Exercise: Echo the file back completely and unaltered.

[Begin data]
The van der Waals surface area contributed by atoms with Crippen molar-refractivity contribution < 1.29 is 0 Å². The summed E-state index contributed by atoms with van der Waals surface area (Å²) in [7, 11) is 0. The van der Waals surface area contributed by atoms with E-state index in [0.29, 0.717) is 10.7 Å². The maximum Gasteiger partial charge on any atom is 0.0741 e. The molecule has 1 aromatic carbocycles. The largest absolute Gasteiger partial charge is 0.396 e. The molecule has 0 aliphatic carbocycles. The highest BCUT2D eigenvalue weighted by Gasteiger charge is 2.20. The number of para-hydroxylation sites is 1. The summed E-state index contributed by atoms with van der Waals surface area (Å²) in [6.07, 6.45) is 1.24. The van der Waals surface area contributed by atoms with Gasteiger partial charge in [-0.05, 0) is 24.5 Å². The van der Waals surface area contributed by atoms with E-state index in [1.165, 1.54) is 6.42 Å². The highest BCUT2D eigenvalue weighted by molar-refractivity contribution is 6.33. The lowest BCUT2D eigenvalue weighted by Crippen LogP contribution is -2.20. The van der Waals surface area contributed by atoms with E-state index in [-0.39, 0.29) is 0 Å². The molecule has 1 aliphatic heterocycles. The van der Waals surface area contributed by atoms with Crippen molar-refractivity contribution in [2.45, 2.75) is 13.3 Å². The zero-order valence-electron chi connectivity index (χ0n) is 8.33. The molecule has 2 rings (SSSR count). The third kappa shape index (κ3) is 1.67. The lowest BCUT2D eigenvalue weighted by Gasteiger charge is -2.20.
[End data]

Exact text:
The van der Waals surface area contributed by atoms with Crippen molar-refractivity contribution < 1.29 is 0 Å². The summed E-state index contributed by atoms with van der Waals surface area (Å²) in [7, 11) is 0. The van der Waals surface area contributed by atoms with E-state index in [0.29, 0.717) is 10.7 Å². The maximum Gasteiger partial charge on any atom is 0.0741 e. The molecule has 1 aromatic carbocycles. The largest absolute Gasteiger partial charge is 0.396 e. The molecule has 0 aliphatic carbocycles. The highest BCUT2D eigenvalue weighted by Gasteiger charge is 2.20. The number of para-hydroxylation sites is 1. The summed E-state index contributed by atoms with van der Waals surface area (Å²) in [6.07, 6.45) is 1.24. The van der Waals surface area contributed by atoms with Gasteiger partial charge in [-0.05, 0) is 24.5 Å². The van der Waals surface area contributed by atoms with E-state index in [1.165, 1.54) is 6.42 Å². The highest BCUT2D eigenvalue weighted by molar-refractivity contribution is 6.33. The lowest BCUT2D eigenvalue weighted by Crippen LogP contribution is -2.20. The van der Waals surface area contributed by atoms with E-state index in [-0.39, 0.29) is 0 Å². The molecule has 1 aliphatic heterocycles. The van der Waals surface area contributed by atoms with Crippen molar-refractivity contribution in [2.45, 2.75) is 13.3 Å². The zero-order valence-electron chi connectivity index (χ0n) is 8.33. The molecule has 2 rings (SSSR count). The third kappa shape index (κ3) is 1.67. The lowest BCUT2D eigenvalue weighted by Gasteiger charge is -2.20.